Legal Principles of a Contract
November 9, 2020
The seven legal principles to have a valid contract:
- Competent parties
- An offer and acceptance
- A lawful purpose
- In writing
- Signatures of the parties
- Adequate property description
The first requirement to have a valid contract is competent parties. To be a competent party, the person must be of legal age and be of sound mind.
Offer and Acceptance
The second thing we must have is an offer and acceptance, which means the party is supposed to agree on the exact same terms. Keep in mind that the buyer always makes the offer first in a real estate transaction. So, when the offer is made, the buyer is the offeror or the giver of the offer. Likewise, the seller receives the offer upfront, so the seller is called the offeree, or the receiver. If a seller decides to make a counter-offer back to the buyer, then the seller becomes the offeror. Since the buyer is now receiving the offer, that makes the buyer the offeree. All offers also must be presented to the seller. If a listing agent happens to receive two different offers at the same time from two different buyers, then what order must the seller's agent present these to their own seller client? The listing agent must present all offers together at the same time. This gives the seller the opportunity to either accept one of the two offers, or reject, or possibly even counter on either one of the offers, but it is the seller’s call to make. Even if it's a ridiculous offer, such as a buyer offers $10,000 and a couple of pigs for a piece of property, that would still have to be presented to the seller because all offers must be presented to the seller client.
A third item to have a valid contract is consideration. Consideration is something of value or a promise to pay money. The offer itself, when a buyer offers to pay $200,000 for a piece of property, is sufficient consideration for a contract. However, keep in mind, we do not have to have any earnest money to have a contract. Earnest money on a residential deal might be a couple of thousand dollars that a buyer puts down with the offer to show sincerity. This is particularly good to have and the more earnest money there is, the stronger the offer. However, earnest money is not required to have a valid contract. Contract law says there must be consideration, which is merely a promise to pay money. So, although consideration is required for a valid contract, earnest money is not.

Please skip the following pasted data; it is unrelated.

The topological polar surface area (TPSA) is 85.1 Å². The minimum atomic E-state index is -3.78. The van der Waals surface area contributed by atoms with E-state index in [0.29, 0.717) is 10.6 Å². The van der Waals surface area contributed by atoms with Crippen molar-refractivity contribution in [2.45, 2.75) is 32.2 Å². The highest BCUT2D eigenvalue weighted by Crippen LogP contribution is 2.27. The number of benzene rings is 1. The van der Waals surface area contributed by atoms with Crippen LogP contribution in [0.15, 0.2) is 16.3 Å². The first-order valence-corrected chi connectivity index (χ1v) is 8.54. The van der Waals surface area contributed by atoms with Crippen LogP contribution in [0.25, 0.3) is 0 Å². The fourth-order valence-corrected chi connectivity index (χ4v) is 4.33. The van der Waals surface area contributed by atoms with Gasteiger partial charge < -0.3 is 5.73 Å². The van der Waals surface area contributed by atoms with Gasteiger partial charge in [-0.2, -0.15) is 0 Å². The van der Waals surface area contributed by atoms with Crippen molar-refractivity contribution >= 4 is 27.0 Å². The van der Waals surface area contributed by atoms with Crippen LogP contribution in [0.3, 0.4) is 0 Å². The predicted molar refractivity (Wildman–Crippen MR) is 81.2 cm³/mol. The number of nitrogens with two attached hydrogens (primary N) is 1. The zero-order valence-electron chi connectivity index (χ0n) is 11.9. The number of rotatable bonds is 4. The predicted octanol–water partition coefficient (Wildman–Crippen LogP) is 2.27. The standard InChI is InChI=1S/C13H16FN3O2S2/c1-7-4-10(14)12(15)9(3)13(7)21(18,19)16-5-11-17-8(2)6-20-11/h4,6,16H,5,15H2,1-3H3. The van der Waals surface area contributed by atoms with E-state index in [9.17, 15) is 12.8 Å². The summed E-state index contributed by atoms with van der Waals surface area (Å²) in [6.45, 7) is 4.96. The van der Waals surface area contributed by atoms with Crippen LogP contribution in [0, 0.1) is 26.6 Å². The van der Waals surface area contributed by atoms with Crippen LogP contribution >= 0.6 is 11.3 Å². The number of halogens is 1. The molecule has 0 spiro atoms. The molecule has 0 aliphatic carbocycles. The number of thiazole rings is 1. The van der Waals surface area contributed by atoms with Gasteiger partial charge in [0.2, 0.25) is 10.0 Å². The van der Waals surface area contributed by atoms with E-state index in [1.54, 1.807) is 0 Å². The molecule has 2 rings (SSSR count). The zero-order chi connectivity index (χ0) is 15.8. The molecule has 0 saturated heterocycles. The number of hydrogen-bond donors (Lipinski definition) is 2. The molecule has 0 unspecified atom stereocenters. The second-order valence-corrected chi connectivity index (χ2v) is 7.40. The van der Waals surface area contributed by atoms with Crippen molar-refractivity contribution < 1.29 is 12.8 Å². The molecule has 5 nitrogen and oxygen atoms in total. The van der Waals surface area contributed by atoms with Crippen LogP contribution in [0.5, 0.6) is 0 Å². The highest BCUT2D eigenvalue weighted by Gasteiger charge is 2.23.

The fourth item for a valid contract is a lawful purpose. Every contract must be for a lawful purpose.
The fifth item deals with writing. Does that contract for real estate have to be in writing? Not necessarily, but normally speaking real estate contracts must be in writing to be enforceable in court, due to a body of law called the statute of frauds. So, we could have a couple of farmers make a real estate deal, shake hands, and show up at closing, and it is verbal the entire time. If they close, that would be a valid contract. However, if one of the farmers backs out before closing, could the other farmer sue in court to force completion? No, because the statute of frauds says that if it is a contract for real estate, it must be in writing to be enforceable in court.
Signature of the Parties
The sixth item to have a valid contract is to have the signatures of the parties involved in the real estate deal.
Adequate Property Description
And finally, the seventh element is there must be an adequate description of the property. This is typically a legal description, but an adequate description is fine.
When it comes to preparing legal documents for a real estate transaction, only attorneys can prepare or draft legal documents, not real estate licensees. Licensees may take preprinted contracts that have been approved by an attorney and fill in blank spaces such as sale price and closing date, but only attorneys can prepare legal documents.
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